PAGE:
February 17, 2005
Fresh Thinking

By Nate Ewell

 Hockey East Notebook

Billy Ryan had the first two-goal game of his career skating with two other freshman at UNH.
(Photo by Michael York, University of Maine Athletics)

National TV Schedule

The thought of three freshmen on the ice at one time – unless it’s after practice, picking up pucks – can be enough to send any coach reaching for his bottle of Tums. That’s one reason the Maine coaching staff was pleasantly surprised while reviewing the play of their all-freshman forward line two weeks ago at New Hampshire.

“(Assistant coach) Grant Standbrook came down from the press box in the second intermission and said, ‘I think Billy Ryan is our most reliable forward in the defensive zone,’ ” head coach Tim Whitehead said after the Black Bears’ win that night at UNH. “That’s a statement that never could have been made in the first half of the season.”

The defensive prowess of Ryan and his two classmates and linemates, Keenan Hopson and Rob Bellamy, was one reason to get excited about Maine’s new freshman line. The fact that the rookies were on the ice for all three Maine goals in that win over the Wildcats was a bonus, as far as Whitehead was concerned.

Still, success for all-freshmen lines isn’t unheard of. Beyond the Maine example, BU found success early this year with Chris Bourque, Boomer Ewing and Pete MacArthur skating together (Brian McConnell has since supplanted MacArthur on the line). And last year, Providence had great success down the stretch with Bill McCreary, Colin McDonald and Tony Zancanaro skating together.

Maine’s experience with Bellamy, Hopson and Ryan is telling in terms of how all-freshmen lines can develop. Hopson and Ryan, in particular, came to school with reputations as offensively gifted players, but their commitment to defense was lacking, especially by Maine standards. The coaches worked closely to emphasize positioning and tenacity away from the puck.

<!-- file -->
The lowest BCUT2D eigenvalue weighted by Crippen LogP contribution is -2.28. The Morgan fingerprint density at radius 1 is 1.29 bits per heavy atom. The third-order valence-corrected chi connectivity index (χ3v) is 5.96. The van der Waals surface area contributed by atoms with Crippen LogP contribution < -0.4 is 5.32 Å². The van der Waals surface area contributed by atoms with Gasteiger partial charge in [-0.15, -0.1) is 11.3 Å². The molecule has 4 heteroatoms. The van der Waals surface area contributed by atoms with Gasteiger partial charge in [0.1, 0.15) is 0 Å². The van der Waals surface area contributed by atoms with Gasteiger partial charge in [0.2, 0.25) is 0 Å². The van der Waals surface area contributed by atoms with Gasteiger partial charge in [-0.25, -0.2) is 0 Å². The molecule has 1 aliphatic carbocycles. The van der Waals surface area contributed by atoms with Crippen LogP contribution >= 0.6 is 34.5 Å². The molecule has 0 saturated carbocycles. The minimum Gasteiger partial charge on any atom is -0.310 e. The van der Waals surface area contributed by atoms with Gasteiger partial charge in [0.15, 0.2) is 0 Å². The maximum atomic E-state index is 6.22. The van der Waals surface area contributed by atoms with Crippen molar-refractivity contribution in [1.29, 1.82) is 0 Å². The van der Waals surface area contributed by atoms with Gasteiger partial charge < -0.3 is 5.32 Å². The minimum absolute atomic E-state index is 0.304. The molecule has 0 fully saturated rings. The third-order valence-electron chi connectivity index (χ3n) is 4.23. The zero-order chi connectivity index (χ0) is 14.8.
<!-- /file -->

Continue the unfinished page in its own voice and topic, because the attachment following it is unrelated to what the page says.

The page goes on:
“Those are big steps for a player who is offensively gifted,” said Whitehead, whose team visits Providence for two games this weekend. “(Ryan) is a great guy to work with because he doesn’t fight you. We had very similar issues with Keenan, who is a gifted offensive player who has worked very hard to improve.”

The coaches went so far as to sit Hopson down for the series prior to the trip to UNH, hoping the freshman would pick up his intensity level. He responded, and earned playing time not only with Ryan and Bellamy, but also in four-on-four situations and at the point on the power play.

“I wasn’t angry at anyone but myself (for not playing),” Hopson said after assisting on one of Ryan’s two goals at UNH. “The coaches wanted me to get more involved with the game, and control the game a little more.”

The result is a combination that throws a bit of everything at an opponent.

“We were fired up all week,” Ryan said. “We knew we were going to be a good line. Keenan and I have the opportunity to do our thing offensively, and Rob just runs around and hits everything he sees.”

Whitehead still had some concerns before sending the group out there for the first time, especially on the hostile Whittemore Center ice against rival New Hampshire.

“We talked about (our concerns) a lot,” he said. “We debated it, and in the end it was just a gut feeling. There’s good chemistry there among the freshman class. It’s a chance we decided to take, and you have to take some chances to win.”

In the end, it paid off with a win, and Whitehead never had to reach for the antacid.

“I really wasn’t very worried when they were out there,” Whitehead said. “That kind of surprised me.”


High-Flying Wildcats – How balanced is New Hampshire’s offense? The 20 goals the Wildcats have scored in the last three games shows it pretty clearly, but in case that’s not enough, here’s another tidbit:

UNH has seven players with 25 or more points on the year. The rest of Hockey East combined has only 11, and three teams have none.

It’s a remarkable note, and shows the reasoning behind Preston Callander’s answer when I asked the senior captain to identify an unsung star among his teammates.

“You can’t really single anyone out,” he said. “We can roll four lines, and on any given night, each one of them can score. It’s kind of tough to pick out a specific player.”


Great Weekend Getaway
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Boston College vs. UMass Lowell (at BC Fri., at Lowell Sat.)